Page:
Then why doesn't the US go on and invade Iraq? Why all this messing around? As what you say is true and that military action is allowable at this moment, then why is the USA still waiting? They already have many fighter planes in the Gulf, so they can start bombing right away. They don't need a new UN resolution and they can tell this (that the violation of Iraq has as a consequence that military action is approved) to the UN. The member states passed the resolution in the past, so you can remind them of it. Then why all the fuss? Or is there something wrong with the logic of being allowed to take military action?

Quote:
To sum up, [...] 2. The Soviet Union was far more rational in its actions than Saddam Hussain or even other rogue nations that exist today. The Soviets were detered by are policy of containment and avoided doing things that would risk premature war with the USA and its allies. 3. Saddam's actions over the past 20 years have been risky, irrational, and unintelligent when compared to Soviet actions. The Soviets may have wanted to control the planet, but they were not stupid like Saddam. 4. The stand off with nuclear weapons between the USA is not the same as the stand off with Iraq and what Bio/Chem/Nuclear weapons they might have. In the Cold War there was the possibility of total destruction of the USA. With Iraq, were trying to prevent him from getting the ability to destroy a single US city. 5. Saddam may deliver Mass destruction weapons to terrorist and attack the USA that way. In this senerio we may never find out that the mass destruction weapon was supplied by Iraq. So even if Saddam was slightly rational, he may feel this is something he could get away with and he actually might be right. The fact that he is a risk taker and irrational only proves that this is a likely possibility.
I have to disagree with Saddam's perceived irrationality. I think he's very rational. First, he's a dictator that tries to do everything to stay in power. On a second level he tries to have as much power as possible in the region by pushing the boundaries. Third, when he's forced out of something he rather destroys it than that his opponent gets it. This is it, basically, that describes Saddam Hussein. It explains how he stays in power (eliminating the domestic opposition, complying with the international world when they are against him) and how he tries to expand his power (Iran/Iraq war, the invasion of Kuweit, trying to get WMD). He explores the boundaries of what he can (chemical weapons against Iran) and cannot (invasion of Kuweit) do. As I say, he's extremely rational.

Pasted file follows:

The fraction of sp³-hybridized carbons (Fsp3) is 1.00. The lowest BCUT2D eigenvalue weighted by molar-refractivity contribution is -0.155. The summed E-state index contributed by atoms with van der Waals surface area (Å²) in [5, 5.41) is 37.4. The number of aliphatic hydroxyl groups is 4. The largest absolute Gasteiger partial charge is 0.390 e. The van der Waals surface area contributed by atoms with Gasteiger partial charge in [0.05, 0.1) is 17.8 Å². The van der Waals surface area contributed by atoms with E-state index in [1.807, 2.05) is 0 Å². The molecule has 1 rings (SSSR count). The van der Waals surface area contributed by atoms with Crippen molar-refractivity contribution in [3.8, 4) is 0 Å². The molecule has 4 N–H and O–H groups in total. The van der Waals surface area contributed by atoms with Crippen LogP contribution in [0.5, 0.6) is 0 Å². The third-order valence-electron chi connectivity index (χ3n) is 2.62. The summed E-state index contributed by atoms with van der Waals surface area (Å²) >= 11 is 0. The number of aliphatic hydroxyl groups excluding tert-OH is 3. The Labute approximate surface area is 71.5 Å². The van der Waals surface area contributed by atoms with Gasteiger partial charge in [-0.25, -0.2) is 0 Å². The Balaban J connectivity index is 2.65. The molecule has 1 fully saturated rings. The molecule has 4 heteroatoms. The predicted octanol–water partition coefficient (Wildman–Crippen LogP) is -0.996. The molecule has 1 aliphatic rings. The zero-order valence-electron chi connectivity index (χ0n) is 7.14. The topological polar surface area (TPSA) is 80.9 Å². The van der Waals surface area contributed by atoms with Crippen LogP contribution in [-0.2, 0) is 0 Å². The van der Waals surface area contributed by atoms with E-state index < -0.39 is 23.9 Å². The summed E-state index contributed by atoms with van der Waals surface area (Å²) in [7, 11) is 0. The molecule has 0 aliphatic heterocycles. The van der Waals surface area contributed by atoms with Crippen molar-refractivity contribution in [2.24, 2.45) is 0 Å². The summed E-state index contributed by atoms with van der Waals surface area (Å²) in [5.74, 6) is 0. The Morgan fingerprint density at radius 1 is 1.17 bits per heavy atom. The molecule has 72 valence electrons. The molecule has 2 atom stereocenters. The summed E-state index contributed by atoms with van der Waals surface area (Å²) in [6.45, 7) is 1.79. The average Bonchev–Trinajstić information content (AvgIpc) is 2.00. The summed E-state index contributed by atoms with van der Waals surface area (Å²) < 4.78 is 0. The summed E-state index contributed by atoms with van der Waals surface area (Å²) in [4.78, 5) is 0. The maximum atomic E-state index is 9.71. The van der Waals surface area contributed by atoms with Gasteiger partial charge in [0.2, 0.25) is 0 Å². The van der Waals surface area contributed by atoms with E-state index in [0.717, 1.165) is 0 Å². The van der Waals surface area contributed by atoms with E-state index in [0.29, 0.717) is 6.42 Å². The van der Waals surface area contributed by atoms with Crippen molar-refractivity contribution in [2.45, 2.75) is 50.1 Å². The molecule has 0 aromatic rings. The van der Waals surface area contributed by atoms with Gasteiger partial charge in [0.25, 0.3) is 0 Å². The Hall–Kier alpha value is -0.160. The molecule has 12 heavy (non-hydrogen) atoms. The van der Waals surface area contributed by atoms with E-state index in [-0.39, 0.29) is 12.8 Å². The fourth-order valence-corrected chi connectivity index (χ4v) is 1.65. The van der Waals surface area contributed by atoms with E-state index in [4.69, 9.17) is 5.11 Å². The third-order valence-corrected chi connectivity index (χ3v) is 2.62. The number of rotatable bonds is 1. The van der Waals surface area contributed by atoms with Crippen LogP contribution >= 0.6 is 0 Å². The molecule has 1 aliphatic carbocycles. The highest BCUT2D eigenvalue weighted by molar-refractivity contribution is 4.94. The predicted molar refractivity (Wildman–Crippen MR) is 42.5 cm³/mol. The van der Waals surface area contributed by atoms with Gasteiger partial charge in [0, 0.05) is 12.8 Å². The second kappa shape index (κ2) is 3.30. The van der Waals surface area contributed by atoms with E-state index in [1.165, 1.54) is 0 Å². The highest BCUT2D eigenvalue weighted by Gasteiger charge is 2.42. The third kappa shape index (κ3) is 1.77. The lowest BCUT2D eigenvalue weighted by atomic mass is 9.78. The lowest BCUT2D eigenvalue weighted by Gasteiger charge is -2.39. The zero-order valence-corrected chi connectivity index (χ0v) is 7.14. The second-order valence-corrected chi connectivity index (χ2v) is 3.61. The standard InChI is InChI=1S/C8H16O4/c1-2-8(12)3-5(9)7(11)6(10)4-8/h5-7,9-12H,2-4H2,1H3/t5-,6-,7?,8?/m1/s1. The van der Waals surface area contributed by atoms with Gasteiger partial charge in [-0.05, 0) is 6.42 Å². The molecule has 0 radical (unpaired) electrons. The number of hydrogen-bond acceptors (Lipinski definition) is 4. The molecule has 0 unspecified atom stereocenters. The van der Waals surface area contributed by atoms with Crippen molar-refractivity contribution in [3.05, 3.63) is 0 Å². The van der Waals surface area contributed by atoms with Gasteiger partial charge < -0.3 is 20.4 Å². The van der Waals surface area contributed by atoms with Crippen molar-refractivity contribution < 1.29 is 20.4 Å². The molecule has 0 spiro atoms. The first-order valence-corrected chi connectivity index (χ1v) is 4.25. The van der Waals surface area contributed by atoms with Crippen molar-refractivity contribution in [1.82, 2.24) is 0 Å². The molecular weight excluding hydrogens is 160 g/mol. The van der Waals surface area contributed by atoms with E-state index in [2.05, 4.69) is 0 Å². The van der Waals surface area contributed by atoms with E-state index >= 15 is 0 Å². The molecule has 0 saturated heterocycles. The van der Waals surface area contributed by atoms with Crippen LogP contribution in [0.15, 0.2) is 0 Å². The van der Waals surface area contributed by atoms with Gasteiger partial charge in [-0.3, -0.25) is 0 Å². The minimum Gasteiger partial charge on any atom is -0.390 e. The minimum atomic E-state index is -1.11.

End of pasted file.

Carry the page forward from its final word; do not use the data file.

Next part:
That's why he's suddenly allowing weapons inspectors back in, saying they have unlimited access. He doesn't want a war, because by averting it he'll stay in power (probably). Does this make him dangerous? I think not.

BTW, regarding my third point of Hussein's rationality (what he does when he loses something to an opponent), rumour has it that when the US does invade Iraq, the first thing he'll do is set fire to all his oil fields. If he isn't in power anymore and has no more control over his oil, then neither will the USA. If you thought the fires in Kuweit were bad, then wait until the second largest oil producing country is set on fire. Chemical weapons have a lower priority.

Quote:
Iraq was soundly defeated on the battlefield in 1991 with the lowest military losses for a war involving that many troops in history. Iraq is far weaker in 2002 than they were before the 1991 Gulf War. Their military is only 1/3 the size with outdated often broken down equipment. They will be facing a US military that is stronger than it was in 1991. Victory is assured, the only question will be how many casualties it will take.
So you're saying that Iraq is a weak country at the moment (at least far weaker than in 1991). Then why all this talk of them being dangerous? This isn't in line with what you said earlier.

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Old 09-25-2002, 11:02 AM   #130